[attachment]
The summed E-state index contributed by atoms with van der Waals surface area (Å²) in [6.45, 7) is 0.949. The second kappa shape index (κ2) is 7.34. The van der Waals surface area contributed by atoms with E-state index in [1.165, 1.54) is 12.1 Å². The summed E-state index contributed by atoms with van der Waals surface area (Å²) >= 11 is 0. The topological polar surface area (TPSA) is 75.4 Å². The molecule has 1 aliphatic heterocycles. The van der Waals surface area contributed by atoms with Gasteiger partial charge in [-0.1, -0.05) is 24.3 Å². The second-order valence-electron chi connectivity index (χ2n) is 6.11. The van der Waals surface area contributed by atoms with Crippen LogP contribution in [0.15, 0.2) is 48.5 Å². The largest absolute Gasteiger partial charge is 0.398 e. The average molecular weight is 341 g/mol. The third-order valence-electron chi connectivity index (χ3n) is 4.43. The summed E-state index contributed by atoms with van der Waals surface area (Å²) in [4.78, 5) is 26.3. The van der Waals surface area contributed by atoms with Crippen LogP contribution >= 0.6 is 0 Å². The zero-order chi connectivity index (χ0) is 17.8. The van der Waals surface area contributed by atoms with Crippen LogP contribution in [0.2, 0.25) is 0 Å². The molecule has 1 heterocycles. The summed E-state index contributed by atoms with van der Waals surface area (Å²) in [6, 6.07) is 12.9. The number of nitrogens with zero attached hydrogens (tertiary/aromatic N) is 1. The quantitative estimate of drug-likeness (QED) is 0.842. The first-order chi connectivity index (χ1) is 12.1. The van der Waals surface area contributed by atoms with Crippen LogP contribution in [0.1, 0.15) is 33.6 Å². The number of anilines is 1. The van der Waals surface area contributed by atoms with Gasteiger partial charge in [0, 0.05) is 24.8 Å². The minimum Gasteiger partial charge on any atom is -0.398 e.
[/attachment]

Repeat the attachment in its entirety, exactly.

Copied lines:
The summed E-state index contributed by atoms with van der Waals surface area (Å²) in [6.45, 7) is 0.949. The second kappa shape index (κ2) is 7.34. The van der Waals surface area contributed by atoms with E-state index in [1.165, 1.54) is 12.1 Å². The summed E-state index contributed by atoms with van der Waals surface area (Å²) >= 11 is 0. The topological polar surface area (TPSA) is 75.4 Å². The molecule has 1 aliphatic heterocycles. The van der Waals surface area contributed by atoms with Gasteiger partial charge in [-0.1, -0.05) is 24.3 Å². The second-order valence-electron chi connectivity index (χ2n) is 6.11. The van der Waals surface area contributed by atoms with Crippen LogP contribution in [0.15, 0.2) is 48.5 Å². The largest absolute Gasteiger partial charge is 0.398 e. The average molecular weight is 341 g/mol. The third-order valence-electron chi connectivity index (χ3n) is 4.43. The summed E-state index contributed by atoms with van der Waals surface area (Å²) in [4.78, 5) is 26.3. The van der Waals surface area contributed by atoms with Crippen LogP contribution >= 0.6 is 0 Å². The zero-order chi connectivity index (χ0) is 17.8. The van der Waals surface area contributed by atoms with Crippen LogP contribution in [0.2, 0.25) is 0 Å². The molecule has 1 heterocycles. The summed E-state index contributed by atoms with van der Waals surface area (Å²) in [6, 6.07) is 12.9. The number of nitrogens with zero attached hydrogens (tertiary/aromatic N) is 1. The quantitative estimate of drug-likeness (QED) is 0.842. The first-order chi connectivity index (χ1) is 12.1. The van der Waals surface area contributed by atoms with Crippen LogP contribution in [0.1, 0.15) is 33.6 Å². The number of anilines is 1. The van der Waals surface area contributed by atoms with Gasteiger partial charge in [0, 0.05) is 24.8 Å². The minimum Gasteiger partial charge on any atom is -0.398 e.